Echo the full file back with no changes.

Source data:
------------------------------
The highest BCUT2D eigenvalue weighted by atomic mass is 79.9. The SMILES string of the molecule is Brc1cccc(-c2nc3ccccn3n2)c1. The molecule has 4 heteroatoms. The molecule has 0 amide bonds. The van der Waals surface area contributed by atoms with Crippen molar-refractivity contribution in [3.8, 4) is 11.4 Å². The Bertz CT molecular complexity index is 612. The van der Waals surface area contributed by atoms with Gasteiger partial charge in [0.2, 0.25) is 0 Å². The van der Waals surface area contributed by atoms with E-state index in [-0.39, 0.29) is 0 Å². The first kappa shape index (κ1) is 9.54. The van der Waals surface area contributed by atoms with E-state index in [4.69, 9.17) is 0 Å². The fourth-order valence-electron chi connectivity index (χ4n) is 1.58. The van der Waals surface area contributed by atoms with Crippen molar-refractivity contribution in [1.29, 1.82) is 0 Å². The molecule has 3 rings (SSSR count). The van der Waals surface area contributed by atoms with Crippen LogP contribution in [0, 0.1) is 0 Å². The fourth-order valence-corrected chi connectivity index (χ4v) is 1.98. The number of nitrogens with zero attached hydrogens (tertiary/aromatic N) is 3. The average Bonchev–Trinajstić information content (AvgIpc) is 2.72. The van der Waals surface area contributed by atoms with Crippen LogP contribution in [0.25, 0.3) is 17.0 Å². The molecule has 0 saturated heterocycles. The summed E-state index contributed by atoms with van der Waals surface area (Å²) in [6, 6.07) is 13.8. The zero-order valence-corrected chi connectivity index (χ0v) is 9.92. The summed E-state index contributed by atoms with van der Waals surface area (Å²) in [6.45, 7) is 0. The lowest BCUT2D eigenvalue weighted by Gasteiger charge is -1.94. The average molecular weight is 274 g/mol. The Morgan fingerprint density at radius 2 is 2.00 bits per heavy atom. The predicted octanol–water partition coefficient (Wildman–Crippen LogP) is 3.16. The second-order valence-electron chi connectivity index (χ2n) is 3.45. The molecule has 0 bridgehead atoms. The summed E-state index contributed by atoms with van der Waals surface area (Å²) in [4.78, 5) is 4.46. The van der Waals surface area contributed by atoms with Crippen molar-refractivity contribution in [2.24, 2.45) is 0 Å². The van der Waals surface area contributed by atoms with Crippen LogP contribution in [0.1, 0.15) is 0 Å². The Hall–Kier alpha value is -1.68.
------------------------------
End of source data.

The highest BCUT2D eigenvalue weighted by atomic mass is 79.9. The SMILES string of the molecule is Brc1cccc(-c2nc3ccccn3n2)c1. The molecule has 4 heteroatoms. The molecule has 0 amide bonds. The van der Waals surface area contributed by atoms with Crippen molar-refractivity contribution in [3.8, 4) is 11.4 Å². The Bertz CT molecular complexity index is 612. The van der Waals surface area contributed by atoms with Gasteiger partial charge in [0.2, 0.25) is 0 Å². The van der Waals surface area contributed by atoms with E-state index in [-0.39, 0.29) is 0 Å². The first kappa shape index (κ1) is 9.54. The van der Waals surface area contributed by atoms with E-state index in [4.69, 9.17) is 0 Å². The fourth-order valence-electron chi connectivity index (χ4n) is 1.58. The van der Waals surface area contributed by atoms with Crippen molar-refractivity contribution in [1.29, 1.82) is 0 Å². The molecule has 3 rings (SSSR count). The van der Waals surface area contributed by atoms with Crippen LogP contribution in [0, 0.1) is 0 Å². The fourth-order valence-corrected chi connectivity index (χ4v) is 1.98. The number of nitrogens with zero attached hydrogens (tertiary/aromatic N) is 3. The average Bonchev–Trinajstić information content (AvgIpc) is 2.72. The van der Waals surface area contributed by atoms with Crippen LogP contribution in [0.25, 0.3) is 17.0 Å². The molecule has 0 saturated heterocycles. The summed E-state index contributed by atoms with van der Waals surface area (Å²) in [6, 6.07) is 13.8. The zero-order valence-corrected chi connectivity index (χ0v) is 9.92. The summed E-state index contributed by atoms with van der Waals surface area (Å²) in [6.45, 7) is 0. The lowest BCUT2D eigenvalue weighted by Gasteiger charge is -1.94. The average molecular weight is 274 g/mol. The Morgan fingerprint density at radius 2 is 2.00 bits per heavy atom. The predicted octanol–water partition coefficient (Wildman–Crippen LogP) is 3.16. The second-order valence-electron chi connectivity index (χ2n) is 3.45. The molecule has 0 bridgehead atoms. The summed E-state index contributed by atoms with van der Waals surface area (Å²) in [4.78, 5) is 4.46. The van der Waals surface area contributed by atoms with Crippen molar-refractivity contribution in [2.24, 2.45) is 0 Å². The van der Waals surface area contributed by atoms with Crippen LogP contribution in [0.1, 0.15) is 0 Å². The Hall–Kier alpha value is -1.68.